The Last Days of Ned Kelly
1880 marked the final year of Ned Kelly’s life. In Glenrowan, Byrne and Dan joined Ned and Hart, where they took possession of the hotel run by Mrs. Ann Jones and detained approximately sixty people. They schemed to ruin the railroad tracks to derail a special police train coming into Glenrowan and declare a republic of North East Victoria. However, before anything happened, Thomas Curnow, a man that Ned Kelly let leave the hotel with his wife child and sister, leaked the information to the train crew. Under Superintendent Hare, the police encircled the hotel and shooting began. Hare was shot in the arm and Ned was wounded in the foot, hand and arm. Dan, Byrne and Hart took sanctuary in the hotel and Ned went into the bush.
In Melbourne on October 28th-29th 1880, Kelly was tried for the murder of Constable Thomas Lonigan at Stringybark Creek. He was found guilty and the judge, Redmond Barry, sentenced him to death. Kelly was hanged at the Melbourne gaol on November 11th, 1880. His last words uttered were “such is life.” Ned Kelly was only twenty-five years old.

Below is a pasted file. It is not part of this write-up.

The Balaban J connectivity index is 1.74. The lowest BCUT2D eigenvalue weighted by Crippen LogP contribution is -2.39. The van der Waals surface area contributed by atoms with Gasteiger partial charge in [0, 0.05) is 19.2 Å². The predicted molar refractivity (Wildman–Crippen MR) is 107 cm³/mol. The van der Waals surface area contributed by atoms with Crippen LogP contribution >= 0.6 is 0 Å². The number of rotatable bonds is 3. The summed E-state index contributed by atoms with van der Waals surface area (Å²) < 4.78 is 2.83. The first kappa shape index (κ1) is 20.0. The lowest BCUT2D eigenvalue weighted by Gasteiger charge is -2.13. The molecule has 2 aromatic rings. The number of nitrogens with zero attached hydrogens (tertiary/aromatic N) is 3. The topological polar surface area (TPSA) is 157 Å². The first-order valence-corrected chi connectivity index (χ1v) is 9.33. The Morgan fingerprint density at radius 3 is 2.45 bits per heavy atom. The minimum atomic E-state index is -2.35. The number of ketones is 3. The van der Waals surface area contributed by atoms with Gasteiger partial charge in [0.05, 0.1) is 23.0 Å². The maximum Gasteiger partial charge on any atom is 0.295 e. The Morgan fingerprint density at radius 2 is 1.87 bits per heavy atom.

The Ned Kelly Trail
Today, for those who wish to explore Ned Kelly’s life in person and in more detail, the Ned Kelly trail was created to explore all of the various towns and cities he visited and lived his life, starting all the way back to the home he was born in, in the town of Beveridge. Along the trail, there are stops in Euroa, where Kelly held up a bank, Glenrowan, where the Kelly gang made their last stand against the police. Then it goes on to Beechworth Gaol, the area where Ned, his mother Eileen and Kelly supporters served sentences. The Kelly trail continues on to reach the Kelly Tree at Stringybark Creek, where the gang became known as Australia’s most wanted outlaws after three policemen were killed.